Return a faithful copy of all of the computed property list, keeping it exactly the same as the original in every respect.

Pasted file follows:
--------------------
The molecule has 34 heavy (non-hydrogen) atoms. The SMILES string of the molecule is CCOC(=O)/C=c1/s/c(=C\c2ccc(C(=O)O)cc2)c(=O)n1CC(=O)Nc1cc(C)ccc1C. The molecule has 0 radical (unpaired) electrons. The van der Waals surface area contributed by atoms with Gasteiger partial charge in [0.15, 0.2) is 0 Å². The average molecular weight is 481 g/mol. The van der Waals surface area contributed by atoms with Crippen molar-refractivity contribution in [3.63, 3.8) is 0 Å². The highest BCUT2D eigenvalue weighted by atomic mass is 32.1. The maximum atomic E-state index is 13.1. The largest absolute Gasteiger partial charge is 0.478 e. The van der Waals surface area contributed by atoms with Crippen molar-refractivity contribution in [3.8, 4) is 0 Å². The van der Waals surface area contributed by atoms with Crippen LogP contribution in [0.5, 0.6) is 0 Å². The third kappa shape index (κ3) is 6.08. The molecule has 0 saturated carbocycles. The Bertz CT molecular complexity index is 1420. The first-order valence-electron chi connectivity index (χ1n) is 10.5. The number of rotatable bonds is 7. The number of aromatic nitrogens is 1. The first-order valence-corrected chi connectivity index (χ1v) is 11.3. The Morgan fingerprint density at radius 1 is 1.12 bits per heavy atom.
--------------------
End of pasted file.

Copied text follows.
The molecule has 34 heavy (non-hydrogen) atoms. The SMILES string of the molecule is CCOC(=O)/C=c1/s/c(=C\c2ccc(C(=O)O)cc2)c(=O)n1CC(=O)Nc1cc(C)ccc1C. The molecule has 0 radical (unpaired) electrons. The van der Waals surface area contributed by atoms with Gasteiger partial charge in [0.15, 0.2) is 0 Å². The average molecular weight is 481 g/mol. The van der Waals surface area contributed by atoms with Crippen molar-refractivity contribution in [3.63, 3.8) is 0 Å². The highest BCUT2D eigenvalue weighted by atomic mass is 32.1. The maximum atomic E-state index is 13.1. The largest absolute Gasteiger partial charge is 0.478 e. The van der Waals surface area contributed by atoms with Crippen molar-refractivity contribution in [3.8, 4) is 0 Å². The van der Waals surface area contributed by atoms with Crippen LogP contribution in [0.5, 0.6) is 0 Å². The third kappa shape index (κ3) is 6.08. The molecule has 0 saturated carbocycles. The Bertz CT molecular complexity index is 1420. The first-order valence-electron chi connectivity index (χ1n) is 10.5. The number of rotatable bonds is 7. The number of aromatic nitrogens is 1. The first-order valence-corrected chi connectivity index (χ1v) is 11.3. The Morgan fingerprint density at radius 1 is 1.12 bits per heavy atom.